After hearing Gemstones’ track “Fire in My Heart,” the producer knew she needed to work with him. She sent the rapper a message on Instagram asking if he needed producers and then patiently waited, not really expecting a reply.
“I was just scrolling down and there was a lot of unread messages and something just made me tap hers,” Gemstones said.
And the rest is history.
At first, Gemstones read the message, wasn’t looking for production and moved on. He remembers RavO sent him another message, though, and they eventually ended up on the phone talking about how to collaborate.
“He told me the Lord put it on his heart to work with me, so we’ve just been working together ever since then,” RavO said.
“I can’t explain it,” Gemstones said, “but I felt her heart through the phone. She sounds so humble. She was so humble. And that’s what I look for in people.”
He was not only impressed by her humility, but also by her talent. When RavO, born Raven McGriff, sent over some beats, Gemstones says they were “jaw-dropping.”
RavO is from Chicago and started producing in 2007. She is self-taught and also sings, raps and plays piano. Even from her earliest memories as a child, she remembers creating.
“My mother, she bought me the keyboard, and I would play,” RavO said. “I would record it on the little tape decks. I would sing to it, and I used to write, so that was way back when I was younger.”
She is greatly inspired by Missy Elliott and Timbaland’s production and how they had a distinct sound. RavO also admires Lauryn Hill.
“She’s very soulful in the way she orchestrates her work and the issues she talks about,” RavO said. “She makes real music. You don’t get too much of that, so I love Lauryn Hill.”
RavO hopes to make the same impactful music. Her motivation is the younger generation. At 24 years old, the producer is saddened by what she calls the craziness of her peer group.
“Everyday life just seeing, especially on social media, just seeing how my generation acts, I like to address it in my music,” she said. “There’s just so much negativity. I just want to make positive music and lead young people in the right direction as much as I can. Even if it’s just one person, that’s successful to me.”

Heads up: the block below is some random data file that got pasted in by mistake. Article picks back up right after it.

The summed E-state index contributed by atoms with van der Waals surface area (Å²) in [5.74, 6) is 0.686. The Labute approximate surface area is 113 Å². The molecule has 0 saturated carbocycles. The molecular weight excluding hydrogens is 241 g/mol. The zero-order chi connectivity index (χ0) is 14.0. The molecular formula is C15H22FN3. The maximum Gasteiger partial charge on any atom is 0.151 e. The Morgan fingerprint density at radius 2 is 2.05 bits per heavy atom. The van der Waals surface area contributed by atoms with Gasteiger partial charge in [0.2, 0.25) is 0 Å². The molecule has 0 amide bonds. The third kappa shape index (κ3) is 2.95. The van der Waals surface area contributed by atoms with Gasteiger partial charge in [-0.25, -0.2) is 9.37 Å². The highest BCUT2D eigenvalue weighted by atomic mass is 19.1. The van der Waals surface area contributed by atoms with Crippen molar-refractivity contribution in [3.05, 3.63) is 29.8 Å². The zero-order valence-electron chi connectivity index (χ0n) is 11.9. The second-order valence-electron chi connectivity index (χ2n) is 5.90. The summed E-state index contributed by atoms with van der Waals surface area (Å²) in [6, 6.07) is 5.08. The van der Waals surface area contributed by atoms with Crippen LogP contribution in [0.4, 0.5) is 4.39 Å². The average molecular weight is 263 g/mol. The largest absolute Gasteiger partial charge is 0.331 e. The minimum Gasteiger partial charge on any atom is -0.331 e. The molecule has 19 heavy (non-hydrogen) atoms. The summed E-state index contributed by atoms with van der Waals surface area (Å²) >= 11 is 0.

RavO worked on three songs for Gemstones’ debut album Blind Elephant. They connected in January, and the album was set for a February release date, but it wasn’t ready for the public to hear.
“It was a bumpy road getting Blind Elephant done,” Gemstones said. “It was a lot of stuff that I couldn’t use. I would just call RavO up like, ‘Yo, you think you can remake this beat? Because I can’t use this record. She’s like, ‘Send it over.’ I sent instrumentals. I sent my vocals over to her. She created beats around it, and she’d get it back, and I’m like, ‘Yo, that’s it.’”
RavO ended up working on three tracks for the album, “Quick Go In,” “Lyrical Miracle” and she co-produced “Temple.”
The opening track was meant to be similar to the song that started it all, “Fire in My Heart.” Gemstones originally wanted to make a part-two for that track, the introduction to his Elephant in the Room mixtape, where he rapped for nearly three minutes straight. There wasn’t enough time to create the track he envisioned, but RavO “rose to the occasion.”
RavO also saved “Lyrical Miracle” from the depths of the cut-tracks abyss. Gemstones said it was a completely different song that wasn’t fitting the overall theme of the album, but he didn’t want to scrap it. When he asked RavO if she could fix it, he says she laughed and accepted the challenge. For her, the process was easy.
“He sent me the a cappella, so I just went with what I heard,” she said. “I just paid attention to how he was rapping. Based on how he was rapping is just how I came up with the track. I can’t really explain it.”
It is rare for a female producer to find success in the music industry. RavO seems to have the potential to be the exception.
“As far as me being a female producer, it just pushes me to go harder,” she said.
She doesn’t really have an answer for why there aren’t a lot of notable female producers. She says she hasn’t faced any criticism for being a woman but does have a funny story about assumptions.
“I used to put up music up online and no one knew who I was, so they would hear how good it was and they would say, ‘Oh my gosh this is amazing, bro,’” she laughed. “They would always refer to me as bro and just assume I was a guy.”
Gemstones, having spent more than a decade in the music industry, has a little more insight into why it is so hard for women to make it.
“For some reason in this industry when you’re a woman, you’re looked at as prey, especially if you don’t have a strong male figure behind you backing you up,” he said. “It’s like, ‘Who you with?’ ‘I’m by myself.’ And automatically, I don’t know why it’s like that, but you’re looked at as prey. The wolves are looking to swallow you whole.”
He has acted as a mentor to RavO so that she is not alone. They talk frequently, pray together and even though Blind Elephant is done, are cooking up more music.
RavO has a mixtape titled By Any Means coming out in the summer and is also working on her own debut album, which doesn’t have a title yet. For her, working on Blind Elephant was just the beginning.
“There’s always room for growth and learning,” she said. “I try to learn something every day, whether it’s musically or anything else.”
Gemstones is RavO’s biggest fan and believes she can do things that haven’t been done before.
“I always root for the underdog anyway ‘cause I was the underdog in my life,” he said. “She can, as a woman, she can just bring skill. There’s a door that can be opened. … You hear about male producers. It’s very rare do you hear a female producer just won nine Grammys or a female just got 12 No. 1 singles on nine different artists. That’s rare. But you hear that with males. I believe that RavO has that.”
Buy Blind Elephant on iTunes or Amazon.
Follow @iamRavO on Twitter.